The formation of a philanthropic foundation, which was later given the name Aurora, was announced at a news conference held at Hotel Borg in Reykjavík on 20 January 2007.
The following news release was distributed at the meeting:
The couple Ingibjörg Kristjánsdóttir, landscape architect, and Ólafur Ólafsson, Chairman of Samskip, have formed a philanthropic foundation that they have personally funded with ISK one billion. Income from the foundation, which will derive from dividends and interest, will on the one hand be earmarked for various projects in developing countries, and on the other to enhance life in Iceland by supporting projects in areas of culture, education and the arts.
This will be done in accordance with the foundation’s articles of association and decisions made by the foundation’s board of directors. It is estimated that ISK 100 – 150 million (USD 1.5 – 2.3 million) will be available for allocation annually.
A five-person board has responsibility for developing policy and operating the foundation. In addition to Ingibjörg and Ólafur, board members are Sigurður Einarsson, Executive Chairman of Kaupthing Bank, Sigurður Guðmundsson, Iceland’s Medical Director of Health who is currently involved in providing development assistance in Malawi on behalf of the Icelandic International Development Agency, and Þórunn Sigurðardóttir, Artistic Director of the Reykjavík Arts Festival and board member of UNICEF in Iceland.
The board will set further operating procedures, but it is expected that foundation grants will be announced early every year beginning in 2008.
Educational project in Sierra Leone and the Icelandic Settlement Centre in Borgarnes
The new foundation is a direct continuation of two special projects that Ingibjörg and Ólafur are currently involved in at home and abroad, to which they have contributed a total of well over ISK 100 million (USD 1.5 million).
Firstly, they have sponsored an extensive UNICEF educational project in the African nation of Sierra Leone. The support involves building 50 communal schools in cooperation with the country’s Ministry of Education, as well as providing them with furniture and other equipment. About 100 teachers will be trained to work in the new schools, and students will be given the necessary educational materials.
Secondly, the couple has supported the development of the Icelandic Settlement Centre in Borgarnes in memory of Ólafur’s parents, Anna Ingadóttir and Ólafur Sverrisson, who lived and worked there for many years.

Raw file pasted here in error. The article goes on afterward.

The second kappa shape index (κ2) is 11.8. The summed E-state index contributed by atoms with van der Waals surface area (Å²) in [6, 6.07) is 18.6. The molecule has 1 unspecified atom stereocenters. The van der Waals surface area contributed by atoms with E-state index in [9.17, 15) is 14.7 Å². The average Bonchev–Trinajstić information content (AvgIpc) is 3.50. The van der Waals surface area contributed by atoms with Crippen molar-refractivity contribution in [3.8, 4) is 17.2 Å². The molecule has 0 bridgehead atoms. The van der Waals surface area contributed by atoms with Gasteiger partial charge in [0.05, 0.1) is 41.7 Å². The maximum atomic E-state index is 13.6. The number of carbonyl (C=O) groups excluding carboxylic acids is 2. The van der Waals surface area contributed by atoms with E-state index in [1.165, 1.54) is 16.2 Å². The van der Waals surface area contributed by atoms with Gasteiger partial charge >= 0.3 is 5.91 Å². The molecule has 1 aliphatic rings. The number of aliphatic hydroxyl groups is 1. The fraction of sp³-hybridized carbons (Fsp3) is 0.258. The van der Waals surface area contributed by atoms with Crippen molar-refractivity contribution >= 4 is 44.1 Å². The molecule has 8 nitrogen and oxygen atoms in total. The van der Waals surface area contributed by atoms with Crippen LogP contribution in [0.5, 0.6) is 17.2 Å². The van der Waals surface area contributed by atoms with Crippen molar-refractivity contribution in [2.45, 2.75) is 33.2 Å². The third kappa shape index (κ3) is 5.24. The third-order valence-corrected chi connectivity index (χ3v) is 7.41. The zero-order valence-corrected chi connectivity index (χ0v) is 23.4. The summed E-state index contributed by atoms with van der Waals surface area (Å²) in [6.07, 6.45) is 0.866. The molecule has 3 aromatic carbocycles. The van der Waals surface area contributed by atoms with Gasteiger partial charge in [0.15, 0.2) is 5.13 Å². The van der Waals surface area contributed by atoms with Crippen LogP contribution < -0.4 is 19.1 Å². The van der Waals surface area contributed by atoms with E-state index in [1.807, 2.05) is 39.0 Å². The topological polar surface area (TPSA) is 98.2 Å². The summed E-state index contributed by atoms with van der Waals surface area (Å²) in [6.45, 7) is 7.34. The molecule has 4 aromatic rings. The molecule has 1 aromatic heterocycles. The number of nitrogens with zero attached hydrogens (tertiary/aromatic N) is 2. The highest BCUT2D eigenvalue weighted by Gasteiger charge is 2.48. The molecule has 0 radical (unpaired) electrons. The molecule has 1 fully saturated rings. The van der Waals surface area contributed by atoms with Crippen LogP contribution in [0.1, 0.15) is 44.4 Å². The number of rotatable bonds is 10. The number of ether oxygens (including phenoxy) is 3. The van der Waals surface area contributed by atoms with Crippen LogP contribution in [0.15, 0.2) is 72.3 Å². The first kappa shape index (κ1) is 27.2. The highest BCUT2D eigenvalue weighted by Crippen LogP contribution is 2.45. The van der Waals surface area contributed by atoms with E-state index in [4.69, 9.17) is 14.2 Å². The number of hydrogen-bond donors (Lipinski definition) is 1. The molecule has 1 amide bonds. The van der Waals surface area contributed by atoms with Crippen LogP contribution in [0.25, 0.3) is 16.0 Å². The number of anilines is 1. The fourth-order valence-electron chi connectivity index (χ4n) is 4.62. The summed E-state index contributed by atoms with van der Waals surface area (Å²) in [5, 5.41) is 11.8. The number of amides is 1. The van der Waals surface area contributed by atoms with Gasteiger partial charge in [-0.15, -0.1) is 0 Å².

A few large projects rather than many small ones
Ingibjörg and Ólafur envisage the new philanthropic foundation as being involved in only a few projects at any one time, enabling them to provide substantial support to each one. They plan to monitor and participate in projects as much as possible, and have closely followed developments in both Sierra Leone and the Icelandic Settlement Centre in Borgarnes. Ingibjörg is a board member of UNICEF in Iceland and on the board of the Settlement Centre. For many years, Ólafur sat on the board of the Icelandic Red Cross. They word their personal vision as follows:
“Social responsibility is both natural and self-evident, and in addition to that we are simply interested in doing our bit to provide development support, and to sponsor various projects that enhance life in Iceland. Many people in developing countries live in unacceptable conditions, yet often it does not take much to achieve real improvements. We want the foundation to be a dynamic force in providing development assistance in close cooperation with governing bodies and local populations, just as we have done in Sierra Leone.”
“In Iceland, we envisage taking part in innovative projects that enhance and enrich life in the fields of culture, the arts and education, projects that have a constructive impact on local communities as well as the entire nation. The Icelandic Settlement Centre in Borgarnes is an excellent example. Sigríður Margrét Guðmundsdóttir and Kjartan Ragnarsson are the pioneers who launched the project and convinced others, including us, to embrace their vision. This journey ended when the vision was realised, and the Settlement Centre immediately became the pride of Borgarfjörður district, and a magnificent arena of culture and art.”